"Quite a lot of pathologies regarding veins still remain unstudied."Getty Images
To help treat varicose veins, scientists need to accelerate the growth of blood vessels, which would be a crucial development for cardiac medicine. A heart attack is caused by damaged arteries, and an ischemic stroke also often results from vascular damage.
"Quite a lot of pathologies regarding veins still remain unstudied," said Igor Mayborodin, a doctor of medical sciences at the stem cell laboratory at ICBFM. "We’ve looked into blood flow restoration in situations when there are blood clots. Now we’re trying to use stem cells to stimulate the growth of veins and bypass the diseased area."
The discovery by Siberian scientists will make it possible to successfully treat diseases of the veins and resulting complications, for example, varicosis, phlebothrombosis (the formation of a blood clot in the vein that leads to its blockage), and even some types of trophic ulcers and cerebral strokes.
Researchers conducted a number of studies on rats, injecting them with stem cells taken from their relatives. The experiment showed that within a week small vessels had formed in the rodents, and in the third week the replacement of the introduced cells with the rodents' own cells began.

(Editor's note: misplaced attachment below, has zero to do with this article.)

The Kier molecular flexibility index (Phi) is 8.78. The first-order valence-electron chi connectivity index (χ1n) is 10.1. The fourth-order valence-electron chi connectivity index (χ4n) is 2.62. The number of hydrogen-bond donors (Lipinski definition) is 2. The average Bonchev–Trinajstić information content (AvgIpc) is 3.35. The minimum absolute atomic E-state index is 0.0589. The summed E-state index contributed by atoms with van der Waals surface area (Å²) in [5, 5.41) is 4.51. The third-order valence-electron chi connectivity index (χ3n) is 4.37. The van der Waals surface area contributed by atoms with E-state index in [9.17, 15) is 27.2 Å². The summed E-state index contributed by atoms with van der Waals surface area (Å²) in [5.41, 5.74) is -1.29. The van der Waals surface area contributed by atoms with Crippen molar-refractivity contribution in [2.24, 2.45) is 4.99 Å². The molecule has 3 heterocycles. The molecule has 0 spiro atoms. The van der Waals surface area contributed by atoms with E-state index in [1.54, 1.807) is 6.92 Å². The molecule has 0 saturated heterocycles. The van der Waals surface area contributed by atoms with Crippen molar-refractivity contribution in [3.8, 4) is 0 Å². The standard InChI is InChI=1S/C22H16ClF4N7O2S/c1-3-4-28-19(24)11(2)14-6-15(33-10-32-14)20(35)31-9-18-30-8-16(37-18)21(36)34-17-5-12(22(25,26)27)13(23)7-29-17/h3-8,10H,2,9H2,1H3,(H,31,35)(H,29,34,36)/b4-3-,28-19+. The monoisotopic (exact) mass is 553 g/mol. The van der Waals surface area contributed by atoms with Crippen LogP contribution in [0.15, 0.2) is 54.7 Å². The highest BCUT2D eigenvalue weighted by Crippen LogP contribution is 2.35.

The new blood vessels remained in the body but stem cells that formed walls were gradually replaced by those of the rodents. Thus, scientists showed that stem cells can restore blood flow, bypassing damaged veins. Based on the results, a series of articles will be prepared.
Also, scientists witnessed unexpected side effects. "Some of the stem cells die, and then macrophages are attracted to the site, that is, 'ingester' cells capable of actively engulfing and digesting the remains of dead cells," Mayborodin said. "This is what helps a surgical wound be rid of damaged tissue quicker and heal. This is a good result."
The scientists are continuing their state-funded research, and they have obtained a patent for their work. For the time being, however, they can’t check the results in clinical tests because Russian law restricts the use of stem cells on humans.
"We’d like to utilize the obtained data in regards to humans, but this is currently not possible," Mayborodin said. "For now we’re refining the results of the research on cell therapy and clarifying possible complications. But we’d like to test our hypothesis at least on a severe case of varicosis in clinical conditions."
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